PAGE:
Tag Archives: Ed Wade

Remembering Eric Bruntlett, unsung hero of the 2008 World Series champion Phillies

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Bruntlett dashes home as the winning run in Game 3 of the 1980 World Series

It seems somewhat hard to believe, but it has been a full decade now since the Philadelphia Phillies defeated the Tampa Bay Rays in five games to capture the 2008 World Series championship.

There were many popular, homegrown heroes on that Phillies ball club. The names and faces jump immediately to mind for every fan who was around to enjoy that incredible team: Jimmy RollinsRyan HowardChase UtleyCole HamelsBrett MyersRyan MadsonCarlos Ruiz.
But even with all of those great players, the Phillies don’t win the World Series that year without the contributions of those brought in from the outside. Many of those acquired from other organizations became extremely popular and are easily recalled by fans as well: Jamie MoyerJayson WerthShane Victorino, and Brad Lidge would quickly come to mind.
But there were lesser contributors, players who didn’t get on the field or up to bat as often but who played a pivotal role in much of the drama that unfolded during that season and in that Fall Classic. One such contributor was utility player Eric Bruntlett.

Born and raised in Lafayette, Indiana, Bruntlett played shortstop at Stanford University. He was chosen in the ninth round of the 2000 MLB Amateur Draft by the Houston Astros as the 277th player taken overall that year.
He rose quickly through Houston’s minor league system, reaching Triple-A by the following summer. In late June of 2003, Bruntlett was called up for the first time and would spend most of the season with the Astros from that point as a pinch-hitter and infield backup.
That would prove to be Bruntlett’s primary big-league role over the entirety of what became a five-year stint with Houston. In each of his first four seasons, the Astros finished in second place in the National League Central Division.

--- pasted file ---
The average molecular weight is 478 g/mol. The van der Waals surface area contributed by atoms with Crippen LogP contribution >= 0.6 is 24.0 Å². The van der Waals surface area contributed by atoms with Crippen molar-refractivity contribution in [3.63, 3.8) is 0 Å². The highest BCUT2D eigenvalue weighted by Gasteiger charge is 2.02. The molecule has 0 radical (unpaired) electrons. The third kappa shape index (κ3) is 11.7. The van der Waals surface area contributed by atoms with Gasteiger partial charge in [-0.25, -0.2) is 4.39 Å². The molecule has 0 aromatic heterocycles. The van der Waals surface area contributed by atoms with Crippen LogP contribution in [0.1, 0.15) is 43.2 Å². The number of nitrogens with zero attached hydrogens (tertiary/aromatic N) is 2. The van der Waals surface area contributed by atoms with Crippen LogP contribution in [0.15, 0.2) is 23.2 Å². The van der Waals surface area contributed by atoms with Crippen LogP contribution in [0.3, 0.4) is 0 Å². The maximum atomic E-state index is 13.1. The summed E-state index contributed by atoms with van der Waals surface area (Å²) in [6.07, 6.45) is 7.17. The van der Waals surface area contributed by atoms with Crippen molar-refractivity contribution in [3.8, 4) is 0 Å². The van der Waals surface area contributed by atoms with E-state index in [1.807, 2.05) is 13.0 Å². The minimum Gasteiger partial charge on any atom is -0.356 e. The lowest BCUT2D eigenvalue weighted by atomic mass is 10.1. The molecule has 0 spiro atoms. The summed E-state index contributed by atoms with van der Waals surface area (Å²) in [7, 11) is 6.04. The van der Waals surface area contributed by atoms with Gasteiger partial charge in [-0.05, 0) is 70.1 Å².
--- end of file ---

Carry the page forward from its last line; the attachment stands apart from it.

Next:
He was part of the close-but-no-cigar Houston teams that tried to win the first world championship in Astros franchise history during that run. The team lost a heart-breaking NLCS in seven games to the Saint Louis Cardinals in 2004, and then were swept by the Chicago White Sox in the 2005 World Series.
On November 7, 2007 newly hired Astros GM Ed Wade, the former Phillies general manager, packaged Bruntlett with Lidge in a trade, sending both to the Phillies. In exchange, Houston received relief pitcher Geoff Geary and a pair of prospects, infielder Mike Costanzo and outfielder Michael Bourn.
It would prove to be a coup for Pat Gillick, who had been hired as the Phillies GM to succeed Wade almost exactly two years to the day earlier. In fact, it would end up as one of the most important deals in Phillies history.
Lidge would go a perfect 41-for-41 in Save situations for the 2008 Phillies, then register another seven without blowing one during the magical postseason run. He would strike out Eric Hinske of Tampa Bay to clinch the World Series, dropping famously to his knees before being engulfed by his teammates.
The contributions of Bruntlett were perhaps not as memorable but remained vital all the same.
During the regular season in 2008, Bruntlett joined infielder Greg Dobbs and outfielder Geoff Jenkins as manager Charlie Manuel‘s most frequently utilized and important bench pieces. His numbers were nothing to write home about, slashing just .217/.297/.297 with a dozen extra-base hits across 238 plate appearances.
However, Bruntlett held down the shortstop position for much of the early portion of the schedule as Rollins recovered from injury. Given a chance to play some in the outfield as the summer wore on, he became so trusted by Manuel that the skipper used Bruntlett as his primary choice to close out games in left field as a defensive sub for Burrell over the final month.
That role as defensive sub in left field would continue throughout the 2008 playoffs. Bruntlett did provide a base hit during Game 1 of the NLDS, a 3-1 Phillies victory over Milwaukee. He then went 0-1 in each of the last two games of the NLCS victory over the Los Angeles Dodgers.
It was ten years ago today that Bruntlett provided the first of his two most important direct conributions to that title run. In Game 3 of the World Series at Citizens Bank Park, the Phillies and Rays had split the first two games. This game would decide which team took the lead in the series.
The Phillies took a 4-1 lead into the late innings. But the usually reliable ‘Bridge to Lidge’ bullpen blew it, surrendering three runs over the 7th and 8th innings. The Phillies and Rays thus battled into the bottom of the 9th inning tied at 4-4 in this pivotal contest.

Bruntlett had, typically by that point, replaced Burrell in left field for the top of the 7th inning. He would now get his first appearance at the plate to lead off the bottom of the 9th inning.

Working the count to 2-1 against Rays reliever J.P. Howell, Bruntlett was hit by a pitch. Taking his place at first base, he was the winning run if the Phillies could get him around.